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United States Department of Agriculture

Agricultural Research Service

Research Project: BIOLOGICAL, BEHAVIORAL, AND PHYSICAL CONTROL AS ALTERNATIVES FOR STORED PRODUCT AND QUARANTINE PESTS OF FRESH/DRIED FRUITS AND NUTS

Location: Commodity Protection and Quality

Title: Evaluating the storage environment in hypobaric chambers used for disinfesting fresh fruits

Authors
item Jiao, Shunshan -
item Johnson, Judy
item Fellman, J -
item Mattinson, D -
item Tang, Juming -
item Davenport, T -
item Wang, Shaojin -

Submitted to: Biosystems Engineering
Publication Type: Peer Reviewed Journal
Publication Acceptance Date: December 8, 2011
Publication Date: January 11, 2012
Repository URL: http://handle.nal.usda.gov/10113/55012
Citation: Jiao, S., Johnson, J.A., Fellman, J.K., Mattinson, D.S., Tang, J., Davenport, T., Wang, S. 2012. Evaluating the storage environment in hypobaric chambers used for disinfesting fresh fruits. Biosystems Engineering. 111(3):271-279.

Interpretive Summary: Export of fresh fruits such as apples or cherries to Japan requires quarantine treatments targeting codling moth. Normally these treatments use the environmentally damaging fumigant methyl bromide. Low pressure (LP) treatments, applied in hypobaric chambers at low temperatures, have the potential to replace fumigants for postharvest disinfestation of fresh fruits. Most LP systems targeting fresh fruits and vegetables utilize a method to maintain high humidities, thus water loss, commodity respiration, and production of the ripening hormone ethylene are reduced under LP conditions to prevent wilting and fruit ripening during storage. Critical to the success of these treatments is maintaining the stability of pressure, temperature and relative humidity within the chambers. A validated computer simulation model was used to determine the thickness of insulation foam needed to cover the hypobaric chamber walls in order to stabilize the air temperature within the chambers. The stability of pressure, temperature and relative humidity levels in the LP system was evaluated together with various O2 concentrations, evacuation, venting and leakage rates. Results showed that the added foam covering the chambers maintained the temperature variation of the hypobaric chamber wall to within ±0.2°C and inside air to within ±0.1°C. The regulating system kept pressure to within ±1% of the set point, and maintained relative humidity at nearly saturated levels (>98%) under various air exchange rates and pressures, with a chamber leakage rate of 0.07 mm Hg/h and LP system leakage rate of 3.6 mm Hg/h. Since the hypobaric chamber displayed adequate performance characteristics, further studies will be conducted to evaluate LP treatment efficacy for fresh fruits.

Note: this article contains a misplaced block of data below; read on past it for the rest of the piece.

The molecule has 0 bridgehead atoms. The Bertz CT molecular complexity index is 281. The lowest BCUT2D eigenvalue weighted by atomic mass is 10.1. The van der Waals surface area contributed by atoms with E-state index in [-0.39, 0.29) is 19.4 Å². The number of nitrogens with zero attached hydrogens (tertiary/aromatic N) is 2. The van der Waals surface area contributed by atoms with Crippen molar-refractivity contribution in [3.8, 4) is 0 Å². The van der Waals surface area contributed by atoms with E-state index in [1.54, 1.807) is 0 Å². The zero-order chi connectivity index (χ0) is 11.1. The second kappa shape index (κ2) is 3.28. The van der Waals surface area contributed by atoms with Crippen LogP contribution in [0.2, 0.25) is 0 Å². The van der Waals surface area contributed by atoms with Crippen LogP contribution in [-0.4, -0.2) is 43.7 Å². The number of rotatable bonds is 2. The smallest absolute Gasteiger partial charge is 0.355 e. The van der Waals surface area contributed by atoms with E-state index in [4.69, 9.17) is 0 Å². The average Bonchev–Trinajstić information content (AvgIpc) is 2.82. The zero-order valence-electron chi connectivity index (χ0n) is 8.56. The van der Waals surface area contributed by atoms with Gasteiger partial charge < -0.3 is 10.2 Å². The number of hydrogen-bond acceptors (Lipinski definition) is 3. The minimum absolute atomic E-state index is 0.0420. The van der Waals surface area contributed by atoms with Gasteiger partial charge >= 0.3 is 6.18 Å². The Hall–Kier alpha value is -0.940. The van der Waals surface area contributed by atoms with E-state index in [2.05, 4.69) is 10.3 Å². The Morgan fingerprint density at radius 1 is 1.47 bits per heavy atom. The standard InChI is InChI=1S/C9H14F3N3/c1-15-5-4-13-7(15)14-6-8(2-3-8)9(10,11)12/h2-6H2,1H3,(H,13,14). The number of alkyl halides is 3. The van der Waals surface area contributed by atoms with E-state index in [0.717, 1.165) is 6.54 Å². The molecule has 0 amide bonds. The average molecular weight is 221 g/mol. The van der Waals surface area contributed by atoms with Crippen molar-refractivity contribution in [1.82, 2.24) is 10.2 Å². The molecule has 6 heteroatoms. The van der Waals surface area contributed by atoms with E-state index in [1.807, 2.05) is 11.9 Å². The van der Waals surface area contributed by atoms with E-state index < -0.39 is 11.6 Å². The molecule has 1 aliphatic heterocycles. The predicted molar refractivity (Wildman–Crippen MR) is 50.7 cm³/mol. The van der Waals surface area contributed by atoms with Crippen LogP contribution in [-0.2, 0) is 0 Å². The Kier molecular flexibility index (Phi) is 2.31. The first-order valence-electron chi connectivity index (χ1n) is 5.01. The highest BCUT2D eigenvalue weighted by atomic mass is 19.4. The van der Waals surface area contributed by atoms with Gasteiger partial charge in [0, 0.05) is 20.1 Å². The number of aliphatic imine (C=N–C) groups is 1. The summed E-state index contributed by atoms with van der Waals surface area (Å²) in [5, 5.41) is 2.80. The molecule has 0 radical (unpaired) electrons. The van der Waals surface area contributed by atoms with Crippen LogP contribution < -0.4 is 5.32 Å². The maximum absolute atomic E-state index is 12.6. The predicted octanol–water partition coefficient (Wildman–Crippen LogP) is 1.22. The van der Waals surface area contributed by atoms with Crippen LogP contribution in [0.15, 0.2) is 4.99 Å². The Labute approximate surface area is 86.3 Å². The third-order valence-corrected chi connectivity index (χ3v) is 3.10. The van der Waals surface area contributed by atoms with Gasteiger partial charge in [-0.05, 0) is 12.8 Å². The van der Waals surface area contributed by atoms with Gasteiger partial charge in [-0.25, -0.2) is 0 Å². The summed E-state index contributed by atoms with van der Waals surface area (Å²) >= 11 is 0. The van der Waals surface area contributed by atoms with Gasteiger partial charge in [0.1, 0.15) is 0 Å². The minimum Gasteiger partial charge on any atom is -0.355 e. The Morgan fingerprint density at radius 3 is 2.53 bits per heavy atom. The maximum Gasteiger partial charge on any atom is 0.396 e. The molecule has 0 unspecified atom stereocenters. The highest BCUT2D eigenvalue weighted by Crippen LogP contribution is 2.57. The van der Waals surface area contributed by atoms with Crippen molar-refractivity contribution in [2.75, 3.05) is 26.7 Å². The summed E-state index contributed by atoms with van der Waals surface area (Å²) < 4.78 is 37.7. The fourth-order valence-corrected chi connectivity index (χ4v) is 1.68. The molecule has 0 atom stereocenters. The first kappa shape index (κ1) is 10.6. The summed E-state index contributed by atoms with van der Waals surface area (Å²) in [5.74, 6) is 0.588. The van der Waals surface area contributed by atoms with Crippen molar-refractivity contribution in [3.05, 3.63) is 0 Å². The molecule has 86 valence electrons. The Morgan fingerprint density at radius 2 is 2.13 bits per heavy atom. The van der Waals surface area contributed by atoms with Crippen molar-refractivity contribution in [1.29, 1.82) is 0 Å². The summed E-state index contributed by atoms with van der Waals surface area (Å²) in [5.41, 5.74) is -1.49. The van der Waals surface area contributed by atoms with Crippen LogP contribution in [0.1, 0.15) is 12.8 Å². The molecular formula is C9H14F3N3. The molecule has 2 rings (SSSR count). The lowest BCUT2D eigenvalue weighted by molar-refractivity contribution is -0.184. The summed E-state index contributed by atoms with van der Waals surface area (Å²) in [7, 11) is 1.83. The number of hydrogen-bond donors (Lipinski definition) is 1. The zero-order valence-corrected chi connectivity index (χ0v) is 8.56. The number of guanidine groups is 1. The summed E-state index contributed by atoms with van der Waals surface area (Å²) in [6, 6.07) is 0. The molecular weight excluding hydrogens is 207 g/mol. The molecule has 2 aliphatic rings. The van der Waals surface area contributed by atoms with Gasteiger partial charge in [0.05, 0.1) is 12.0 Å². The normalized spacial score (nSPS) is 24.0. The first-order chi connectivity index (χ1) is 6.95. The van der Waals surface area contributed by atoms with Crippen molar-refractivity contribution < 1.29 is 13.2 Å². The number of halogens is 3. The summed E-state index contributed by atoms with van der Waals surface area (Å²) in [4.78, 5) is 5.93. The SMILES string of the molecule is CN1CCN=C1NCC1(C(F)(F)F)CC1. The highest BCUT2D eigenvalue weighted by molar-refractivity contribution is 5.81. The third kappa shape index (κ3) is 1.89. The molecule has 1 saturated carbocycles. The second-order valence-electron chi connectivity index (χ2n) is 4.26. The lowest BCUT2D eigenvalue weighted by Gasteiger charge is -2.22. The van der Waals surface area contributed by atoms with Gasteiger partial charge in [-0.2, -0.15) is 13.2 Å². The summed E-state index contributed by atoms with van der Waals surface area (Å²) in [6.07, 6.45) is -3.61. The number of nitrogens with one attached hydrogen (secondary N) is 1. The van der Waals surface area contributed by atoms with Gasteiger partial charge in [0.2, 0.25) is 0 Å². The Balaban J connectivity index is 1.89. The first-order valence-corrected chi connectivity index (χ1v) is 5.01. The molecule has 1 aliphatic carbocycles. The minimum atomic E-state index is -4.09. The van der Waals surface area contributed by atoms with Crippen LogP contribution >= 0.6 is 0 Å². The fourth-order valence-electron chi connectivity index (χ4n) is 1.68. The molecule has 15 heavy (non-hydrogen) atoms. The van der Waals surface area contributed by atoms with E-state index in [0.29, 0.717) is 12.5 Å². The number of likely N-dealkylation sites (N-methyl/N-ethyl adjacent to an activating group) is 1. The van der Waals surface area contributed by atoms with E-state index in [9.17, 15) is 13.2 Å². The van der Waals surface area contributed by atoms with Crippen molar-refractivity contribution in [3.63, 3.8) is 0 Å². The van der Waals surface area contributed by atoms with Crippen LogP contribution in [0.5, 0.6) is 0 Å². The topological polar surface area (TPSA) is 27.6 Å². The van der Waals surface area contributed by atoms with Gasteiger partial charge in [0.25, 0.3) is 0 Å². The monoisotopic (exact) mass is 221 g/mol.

Technical Abstract: Low pressure (LP) treatment has potential as an alternative non-chemical postharvest disinfestation method for fresh fruits. A validated computer simulation model was used to determine the thickness of insulation foam needed to cover the hypobaric chamber walls in order to stabilize the air temperature within the hypobaric chambers that were housed in a cold storage room with fluctuating air temperatures. The stability of pressure, temperature and relative humidity levels in the LP system was evaluated together with various O2 concentrations, evacuation, venting and leakage rates. Results showed that the added foam covering the chambers maintained the temperature variation of the hypobaric chamber wall to within ±0.2°C and inside air to within ±0.1°C. The regulating system kept pressure to within ±1% of the set point, and maintained relative humidity at nearly saturated levels (>98%) under various air exchange rates and pressures, with a chamber leakage rate of 0.07 mm Hg/h and LP system leakage rate of 3.6 mm Hg/h. Given that the hypobaric chamber displayed adequate performance characteristics, further studies will be conducted to evaluate LP treatment efficacy for fresh fruits.

Last Modified: 4/19/2014
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